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  • The Folk Probably Don’T Think What You Think They Think: Experiments on Causation by Absence.Jonathan Livengood & Edouard Machery - 2007 - Midwest Studies in Philosophy 31 (1):107–127.
    Folk theories—untutored people’s (often implicit) theories about various features of the world—have been fashionable objects of inquiry in psychology for almost two decades now (e.g., Hirschfeld and Gelman 1994), and more recently they have been of interest in experimental philosophy (Nichols 2004). Folk theories of psy- chology, physics, biology, and ethics have all come under investigation. Folk meta- physics, however, has not been as extensively studied. That so little is known about folk metaphysics is unfortunate for (at least) two reasons. (...)
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  • Cause and Norm.Christopher Hitchcock & Joshua Knobe - 2009 - Journal of Philosophy 106 (11):587-612.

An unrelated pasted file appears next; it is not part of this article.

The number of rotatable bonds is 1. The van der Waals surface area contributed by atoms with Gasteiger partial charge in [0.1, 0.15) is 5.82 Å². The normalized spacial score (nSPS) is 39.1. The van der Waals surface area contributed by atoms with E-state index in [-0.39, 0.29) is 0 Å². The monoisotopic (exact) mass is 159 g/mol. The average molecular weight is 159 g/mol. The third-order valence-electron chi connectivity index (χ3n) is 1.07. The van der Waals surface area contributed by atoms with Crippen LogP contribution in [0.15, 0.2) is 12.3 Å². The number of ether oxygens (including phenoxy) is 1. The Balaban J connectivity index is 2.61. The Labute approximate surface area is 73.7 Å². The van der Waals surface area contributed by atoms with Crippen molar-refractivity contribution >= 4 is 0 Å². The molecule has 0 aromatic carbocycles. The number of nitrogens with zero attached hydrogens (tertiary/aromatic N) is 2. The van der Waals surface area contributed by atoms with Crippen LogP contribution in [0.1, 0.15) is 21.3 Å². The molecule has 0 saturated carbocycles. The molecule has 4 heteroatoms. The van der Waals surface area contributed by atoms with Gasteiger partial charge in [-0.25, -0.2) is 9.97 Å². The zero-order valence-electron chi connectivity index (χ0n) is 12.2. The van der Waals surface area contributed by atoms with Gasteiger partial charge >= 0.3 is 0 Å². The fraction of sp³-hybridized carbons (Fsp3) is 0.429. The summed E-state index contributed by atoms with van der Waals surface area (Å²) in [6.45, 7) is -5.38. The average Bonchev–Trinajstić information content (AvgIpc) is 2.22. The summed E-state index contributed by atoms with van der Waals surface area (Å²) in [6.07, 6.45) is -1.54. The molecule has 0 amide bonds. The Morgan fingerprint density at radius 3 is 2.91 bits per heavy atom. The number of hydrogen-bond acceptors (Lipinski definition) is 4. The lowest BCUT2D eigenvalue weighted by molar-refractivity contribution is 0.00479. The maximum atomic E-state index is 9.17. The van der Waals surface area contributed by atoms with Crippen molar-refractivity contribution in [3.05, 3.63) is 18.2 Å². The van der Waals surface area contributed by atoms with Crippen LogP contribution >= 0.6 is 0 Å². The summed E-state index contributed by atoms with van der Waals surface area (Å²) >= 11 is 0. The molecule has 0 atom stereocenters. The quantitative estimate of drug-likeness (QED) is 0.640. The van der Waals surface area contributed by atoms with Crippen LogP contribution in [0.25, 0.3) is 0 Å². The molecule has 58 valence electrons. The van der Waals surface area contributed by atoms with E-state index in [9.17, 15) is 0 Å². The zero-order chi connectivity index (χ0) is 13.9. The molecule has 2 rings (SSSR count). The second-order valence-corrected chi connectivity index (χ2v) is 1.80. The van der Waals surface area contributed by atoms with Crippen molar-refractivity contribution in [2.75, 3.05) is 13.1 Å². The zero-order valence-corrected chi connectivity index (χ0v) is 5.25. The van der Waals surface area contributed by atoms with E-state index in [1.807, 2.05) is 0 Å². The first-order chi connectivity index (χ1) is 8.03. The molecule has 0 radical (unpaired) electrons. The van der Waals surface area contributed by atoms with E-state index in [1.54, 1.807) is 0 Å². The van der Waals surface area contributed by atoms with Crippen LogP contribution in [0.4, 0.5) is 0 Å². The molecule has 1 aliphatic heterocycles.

Much of the philosophical literature on causation has focused on the concept of actual causation, sometimes called token causation. In particular, it is this notion of actual causation that many philosophical theories of causation have attempted to capture.2 In this paper, we address the question: what purpose does this concept serve? As we shall see in the next section, one does not need this concept for purposes of prediction or rational deliberation. What then could the purpose be? We will argue (...)
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  • Causation, Norm Violation, and Culpable Control.Mark Alicke, David Rose & Dori Bloom - 2011 - Journal of Philosophy 108 (12):670-696.
    Causation is one of philosophy's most venerable and thoroughly-analyzed concepts. However, the study of how ordinary people make causal judgments is a much more recent addition to the philosophical arsenal. One of the most prominent views of causal explanation, especially in the realm of harmful or potentially harmful behavior, is that unusual or counternormative events are accorded privileged status in ordinary causal explanations. This is a fundamental assumption in psychological theories of counterfactual reasoning, and has been transported to philosophy by (...)